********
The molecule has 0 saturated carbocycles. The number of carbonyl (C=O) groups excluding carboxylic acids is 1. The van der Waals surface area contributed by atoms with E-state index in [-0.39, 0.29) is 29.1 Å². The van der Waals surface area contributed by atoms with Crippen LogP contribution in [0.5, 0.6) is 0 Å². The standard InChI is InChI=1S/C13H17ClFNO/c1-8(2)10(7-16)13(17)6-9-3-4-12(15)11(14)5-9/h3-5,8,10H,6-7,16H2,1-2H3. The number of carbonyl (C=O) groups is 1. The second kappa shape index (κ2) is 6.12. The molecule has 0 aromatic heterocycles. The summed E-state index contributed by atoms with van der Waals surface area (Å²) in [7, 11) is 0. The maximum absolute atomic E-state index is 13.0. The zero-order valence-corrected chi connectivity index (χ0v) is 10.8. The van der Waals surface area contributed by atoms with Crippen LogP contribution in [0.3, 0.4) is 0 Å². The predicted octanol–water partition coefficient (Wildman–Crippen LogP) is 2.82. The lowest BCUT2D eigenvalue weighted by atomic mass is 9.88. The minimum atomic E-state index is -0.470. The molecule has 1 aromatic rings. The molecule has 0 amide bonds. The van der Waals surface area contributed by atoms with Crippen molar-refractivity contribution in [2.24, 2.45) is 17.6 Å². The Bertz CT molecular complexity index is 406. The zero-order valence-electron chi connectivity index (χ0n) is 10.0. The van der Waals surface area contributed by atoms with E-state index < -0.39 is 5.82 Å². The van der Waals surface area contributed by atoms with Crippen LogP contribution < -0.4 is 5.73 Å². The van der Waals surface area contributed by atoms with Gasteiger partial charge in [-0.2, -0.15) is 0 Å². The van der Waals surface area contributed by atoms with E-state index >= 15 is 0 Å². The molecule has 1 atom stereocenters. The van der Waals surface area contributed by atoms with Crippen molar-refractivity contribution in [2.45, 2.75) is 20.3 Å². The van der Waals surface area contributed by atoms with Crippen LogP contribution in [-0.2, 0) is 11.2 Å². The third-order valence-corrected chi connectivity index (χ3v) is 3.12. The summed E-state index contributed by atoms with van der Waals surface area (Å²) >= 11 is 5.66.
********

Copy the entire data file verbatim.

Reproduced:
The molecule has 0 saturated carbocycles. The number of carbonyl (C=O) groups excluding carboxylic acids is 1. The van der Waals surface area contributed by atoms with E-state index in [-0.39, 0.29) is 29.1 Å². The van der Waals surface area contributed by atoms with Crippen LogP contribution in [0.5, 0.6) is 0 Å². The standard InChI is InChI=1S/C13H17ClFNO/c1-8(2)10(7-16)13(17)6-9-3-4-12(15)11(14)5-9/h3-5,8,10H,6-7,16H2,1-2H3. The number of carbonyl (C=O) groups is 1. The second kappa shape index (κ2) is 6.12. The molecule has 0 aromatic heterocycles. The summed E-state index contributed by atoms with van der Waals surface area (Å²) in [7, 11) is 0. The maximum absolute atomic E-state index is 13.0. The zero-order valence-corrected chi connectivity index (χ0v) is 10.8. The van der Waals surface area contributed by atoms with Crippen LogP contribution in [0.3, 0.4) is 0 Å². The predicted octanol–water partition coefficient (Wildman–Crippen LogP) is 2.82. The lowest BCUT2D eigenvalue weighted by atomic mass is 9.88. The minimum atomic E-state index is -0.470. The molecule has 1 aromatic rings. The molecule has 0 amide bonds. The van der Waals surface area contributed by atoms with Crippen molar-refractivity contribution in [2.24, 2.45) is 17.6 Å². The Bertz CT molecular complexity index is 406. The zero-order valence-electron chi connectivity index (χ0n) is 10.0. The van der Waals surface area contributed by atoms with E-state index < -0.39 is 5.82 Å². The van der Waals surface area contributed by atoms with Crippen LogP contribution < -0.4 is 5.73 Å². The van der Waals surface area contributed by atoms with Gasteiger partial charge in [-0.2, -0.15) is 0 Å². The van der Waals surface area contributed by atoms with E-state index >= 15 is 0 Å². The molecule has 1 atom stereocenters. The van der Waals surface area contributed by atoms with Crippen molar-refractivity contribution in [2.45, 2.75) is 20.3 Å². The van der Waals surface area contributed by atoms with Crippen LogP contribution in [-0.2, 0) is 11.2 Å². The third-order valence-corrected chi connectivity index (χ3v) is 3.12. The summed E-state index contributed by atoms with van der Waals surface area (Å²) >= 11 is 5.66.